News & Politics

Heroes of the Crisis: A Fund That Helps Struggling Arts Groups

Tonia Wellons of the Greater Washington Community Foundation is just trying to keep up.

Photograph by Jeff Elkins

This article is part of Washingtonian‘s feature “Heroes of the Crisis.” From medical professionals to social-justice activists to culinary stars, here are some of the people who have helped get us through these most challenging of times. Read about the 15 people making a difference during the pandemic here.

Tonia Wellons
President and CEO, Greater Washington Community Foundation

How she’s helping: 

Wellons’s organization helps match donors with nonprofits, serving as a conduit for more than $1.3 billion in donations since it began in 1973. When the pandemic hit, the foundation launched the Covid-19 Emergency Response Fund, which is helping nonprofits navigate the crisis by providing investments to pandemic-specific areas of need, such as digital-learning gaps, housing instability, and mental health. In July, the group helped launch the Arts Forward Fund. The $1-million initiative, backed by the Morris & Gwendolyn Cafritz Foundation and other groups, will provide grants to arts-and-culture organizations struggling during the pandemic.

Toughest challenge: 

“Keeping up with the volume,” says Wellons. During a typical quarter, the group sees 250 applications for funding. The first three months of the pandemic yielded 1,600.

Biggest win: 

“Building trust very quickly. Trust with other members of the philanthropic community, trust with nonprofits that we would do our best to support them, and trust with the community by making sure our strategy was multipronged and responded to the most urgent needs of people being most impacted.”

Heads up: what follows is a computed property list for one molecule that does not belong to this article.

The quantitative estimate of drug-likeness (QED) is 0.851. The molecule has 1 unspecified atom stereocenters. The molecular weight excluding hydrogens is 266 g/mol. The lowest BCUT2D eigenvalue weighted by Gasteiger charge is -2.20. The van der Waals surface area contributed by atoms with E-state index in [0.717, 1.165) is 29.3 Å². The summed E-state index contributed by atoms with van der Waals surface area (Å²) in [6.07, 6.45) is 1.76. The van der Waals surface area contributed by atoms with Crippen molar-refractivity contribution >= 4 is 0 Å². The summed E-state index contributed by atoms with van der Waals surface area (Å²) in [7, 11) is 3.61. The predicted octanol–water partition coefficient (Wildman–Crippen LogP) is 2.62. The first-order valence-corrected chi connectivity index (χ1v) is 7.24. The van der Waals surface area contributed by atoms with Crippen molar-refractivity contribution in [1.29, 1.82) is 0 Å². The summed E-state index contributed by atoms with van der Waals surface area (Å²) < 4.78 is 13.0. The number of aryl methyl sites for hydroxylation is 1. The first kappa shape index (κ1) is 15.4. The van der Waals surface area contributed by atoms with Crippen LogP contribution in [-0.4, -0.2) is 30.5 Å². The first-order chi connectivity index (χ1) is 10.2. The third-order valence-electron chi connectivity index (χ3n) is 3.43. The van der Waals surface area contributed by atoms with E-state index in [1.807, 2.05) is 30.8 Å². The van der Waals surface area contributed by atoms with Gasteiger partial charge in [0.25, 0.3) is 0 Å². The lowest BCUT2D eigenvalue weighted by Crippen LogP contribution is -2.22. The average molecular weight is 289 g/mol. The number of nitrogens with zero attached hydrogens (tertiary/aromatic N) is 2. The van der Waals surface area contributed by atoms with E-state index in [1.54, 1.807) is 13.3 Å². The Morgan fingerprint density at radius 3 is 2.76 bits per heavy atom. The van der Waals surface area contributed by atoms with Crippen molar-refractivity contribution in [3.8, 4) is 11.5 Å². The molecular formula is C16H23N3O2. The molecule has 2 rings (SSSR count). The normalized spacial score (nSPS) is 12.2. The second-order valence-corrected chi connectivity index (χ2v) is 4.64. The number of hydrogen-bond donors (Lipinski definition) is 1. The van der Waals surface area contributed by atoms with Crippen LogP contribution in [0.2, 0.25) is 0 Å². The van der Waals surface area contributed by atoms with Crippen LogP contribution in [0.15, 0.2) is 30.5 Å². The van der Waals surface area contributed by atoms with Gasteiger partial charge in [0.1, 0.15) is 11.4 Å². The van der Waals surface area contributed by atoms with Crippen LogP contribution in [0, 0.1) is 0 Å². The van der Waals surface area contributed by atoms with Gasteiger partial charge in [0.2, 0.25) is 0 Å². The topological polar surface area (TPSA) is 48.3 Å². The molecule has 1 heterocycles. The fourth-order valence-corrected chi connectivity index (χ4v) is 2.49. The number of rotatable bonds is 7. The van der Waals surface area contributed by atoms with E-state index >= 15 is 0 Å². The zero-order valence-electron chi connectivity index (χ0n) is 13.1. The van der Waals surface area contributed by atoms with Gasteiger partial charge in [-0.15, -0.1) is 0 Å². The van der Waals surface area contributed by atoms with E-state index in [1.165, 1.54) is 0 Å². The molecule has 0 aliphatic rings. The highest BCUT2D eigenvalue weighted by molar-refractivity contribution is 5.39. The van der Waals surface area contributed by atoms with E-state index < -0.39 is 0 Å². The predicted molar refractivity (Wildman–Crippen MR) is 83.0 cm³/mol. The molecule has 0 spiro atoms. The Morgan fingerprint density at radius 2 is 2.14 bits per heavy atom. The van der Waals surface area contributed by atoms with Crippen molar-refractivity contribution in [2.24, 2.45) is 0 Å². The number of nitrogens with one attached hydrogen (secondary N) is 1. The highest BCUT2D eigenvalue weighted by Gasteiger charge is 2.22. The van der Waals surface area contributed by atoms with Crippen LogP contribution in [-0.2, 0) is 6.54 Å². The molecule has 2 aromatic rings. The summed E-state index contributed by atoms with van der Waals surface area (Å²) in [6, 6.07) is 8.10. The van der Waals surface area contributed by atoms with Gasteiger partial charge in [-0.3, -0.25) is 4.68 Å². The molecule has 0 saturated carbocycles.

Hardest moment: 

“Watching the tragic and preventable death of George Floyd in the middle of all of this.”

How she unwinds: 

Early in the crisis, she didn’t. “I’m doing better now. I’m part of a group chat where my girlfriends and I are devoted to exercising at least one hour a day. We hold each other accountable to that.”

Who’s inspiring her: 

Darren Walker of the Ford Foundation for his work on equity and justice and author Ibram X. Kendi for his influential ideas about antiracism. “There are so many amazing thinkers and writers and philanthropists who are thinking hard and deep about how we work toward justice and—as a society, with all these disruptions—put things back together in a much better way than we once knew it.”

This article appears in the October 2020 issue of Washingtonian.

Mimi Montgomery Washingtonian
Associate Editor

Mimi Montgomery joined Washingtonian in 2018. Her work has appeared in Outside Magazine, Washington City Paper, DCist, and PoPVille. Originally from North Carolina, she now lives in Petworth.

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